Although the candidate pool continues to be shallow, these are the individuals who will lead Malaysia into the technological future. Right now, there are now encouraging signs that for many businesses IT is no longer simply for the enhancement of processes, but rather recognised as an integral tool for revolutionising the way they do business. As such they should no longer shy away from the gale of creative destruction, and instead step into it, be carried along with it and, with the right candidates, profit from it.
An overview of what other trends have been observed in Malaysia’s IT sector can be viewed below:
- Malaysia remains an attractive proposition for companies looking to establish local hubs.
- The traditional programming languages and ERP systems such as .NET, PHP and SAP remain very much in the market and will continue to do so for as long as the rest of the industry resists the adoption of new technology.
- Data science candidates need not only have research-level experience but also familiarisation with production-level ML. Solid understanding of programming languages such as R, Python and MALLET is a must.
- They also need to have hands-on experience with tools such as Tensorflow, Dialogflow and have worked on projects with large data sets. Having a profile showcasing technical skills on Kaggle and Github has become mandatory.
- Increased usage of cloud technology especially private cloud within the industry allows reliance on open source technologies within larger organizations as well.
About Hays Malaysia
Agensi Pekerjaan Hays (Malaysia) Sdn Bhd (“Hays Malaysia”) is one of the leading specialist recruitment companies in Malaysia in recruiting qualified, professional and skilled people across a wide range of industries and professions. Hays has been in Malaysia since 2012 and boasts a track record of success and growth.
At Hays in Malaysia, we operate across the private and public sector, dealing in permanent positions in the following specialisms: Accountancy & Finance, Banking & Financial Services, Construction, Engineering, Human Resources, Insurance, Legal, Life Sciences, Manufacturing & Operations, Marketing & Digital, Office Professionals, Property, Supply Chain, Sales and Technology.
We also provide Hays Talent Solutions services to clients. We deliver intelligent resourcing through a combination of market insight, technical excellence and unrivalled methodology, providing talent solutions that will transform your business.
We have been accredited with the International Quality Standard ISO 9001:2015 across the operational markets in Asia. ISO (International Organization for Standardization) is the world’s largest developer of voluntary International Standards, helping to make industry more efficient and effective.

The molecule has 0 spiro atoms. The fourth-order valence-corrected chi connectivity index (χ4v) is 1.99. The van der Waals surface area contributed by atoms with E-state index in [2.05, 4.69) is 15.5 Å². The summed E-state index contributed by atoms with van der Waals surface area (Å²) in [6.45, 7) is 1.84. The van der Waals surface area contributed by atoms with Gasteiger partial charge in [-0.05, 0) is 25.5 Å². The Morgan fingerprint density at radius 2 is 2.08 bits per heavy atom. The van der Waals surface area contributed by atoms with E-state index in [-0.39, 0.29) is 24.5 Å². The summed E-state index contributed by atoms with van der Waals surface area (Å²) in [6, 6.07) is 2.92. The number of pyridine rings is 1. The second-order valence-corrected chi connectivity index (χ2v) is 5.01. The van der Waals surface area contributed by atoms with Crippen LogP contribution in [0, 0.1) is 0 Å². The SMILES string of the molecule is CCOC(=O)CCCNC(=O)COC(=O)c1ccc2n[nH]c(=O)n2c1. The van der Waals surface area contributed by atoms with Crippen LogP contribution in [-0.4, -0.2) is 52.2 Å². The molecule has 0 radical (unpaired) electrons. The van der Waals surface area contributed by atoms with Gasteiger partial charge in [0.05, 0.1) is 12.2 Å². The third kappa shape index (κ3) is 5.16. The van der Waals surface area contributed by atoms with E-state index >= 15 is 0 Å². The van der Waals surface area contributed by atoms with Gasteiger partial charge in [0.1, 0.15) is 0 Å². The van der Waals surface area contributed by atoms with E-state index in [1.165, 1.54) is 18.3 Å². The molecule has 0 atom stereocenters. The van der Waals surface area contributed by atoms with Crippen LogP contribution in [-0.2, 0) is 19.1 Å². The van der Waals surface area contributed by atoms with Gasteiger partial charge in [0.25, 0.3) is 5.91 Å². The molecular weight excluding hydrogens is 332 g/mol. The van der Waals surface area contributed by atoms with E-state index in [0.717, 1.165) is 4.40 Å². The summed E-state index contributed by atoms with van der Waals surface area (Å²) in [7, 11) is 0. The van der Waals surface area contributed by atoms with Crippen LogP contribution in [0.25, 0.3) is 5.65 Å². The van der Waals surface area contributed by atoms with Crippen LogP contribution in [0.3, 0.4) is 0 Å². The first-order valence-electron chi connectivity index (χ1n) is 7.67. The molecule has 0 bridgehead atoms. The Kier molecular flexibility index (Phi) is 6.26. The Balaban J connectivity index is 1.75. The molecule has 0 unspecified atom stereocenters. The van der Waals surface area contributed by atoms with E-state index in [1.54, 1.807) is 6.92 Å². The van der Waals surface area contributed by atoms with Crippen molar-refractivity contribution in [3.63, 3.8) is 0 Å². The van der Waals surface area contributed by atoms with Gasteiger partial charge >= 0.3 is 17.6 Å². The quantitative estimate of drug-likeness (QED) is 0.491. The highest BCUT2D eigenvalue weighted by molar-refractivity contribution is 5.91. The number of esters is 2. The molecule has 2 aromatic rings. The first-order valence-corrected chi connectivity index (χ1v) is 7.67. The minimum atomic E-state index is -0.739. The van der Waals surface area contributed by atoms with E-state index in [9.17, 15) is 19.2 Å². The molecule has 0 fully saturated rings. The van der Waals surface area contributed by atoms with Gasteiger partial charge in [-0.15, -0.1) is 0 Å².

Education Pathway to a Top Computing Course in Malaysia
Choosing the right course to study in Malaysia after secondary school is one of the most important decisions you can make in your life. There are many types of information technology (IT) or computing programmes that students can choose from. Find out about the different information technology (IT) or computing courses available at top private universities in Malaysia, how your choice relates to your future career and what the best bets are if you want to keep your career options open.
Most top private universities in Malaysia offer a selection of Foundation, Diploma & Degree courses in information technology (IT) or computing. Students after SPM or IGCSE/O-Levels may go for the Foundation in Computing or Information Technology at top private universities in Malaysia for 1 year before continuing on to the 3-year Software Engineering or Information Technology (IT) degree.
With 3 credits in SPM or IGCSE/O-Levels including Maths, students may go for the 2-year Diploma in Information Technology, Diploma in Computer Studies or Diploma in Software Engineering and then enter into Year 2 of the Information Technology (IT) degree. Pre-University students with the relevant results in STPM, A-Levels, SAM, CPU, AUSMAT, etc. can enter directly into Year 1 of the Information Technology (IT) degree at the best university in Malaysia.
Established since 2009, EduSpiral Consultant Services is a top recruitment agent for top private universities in Malaysia and private colleges in Singapore providing information and counselling on courses and helping students to choose the right university. EduSpiral Consultant Services sets ourselves apart from other agents by providing counseling based on facts and evidence so that our students are able to make the right choices after SPM, O-Levels, UEC, STPM, A-Levels or Pre-University. We research on articles and information to help them make the right choices about choosing their career and course in Information Technology (IT).
If you are still not sure what to study, please contact us and we will send you a free EduSpiral Career Assessment Form.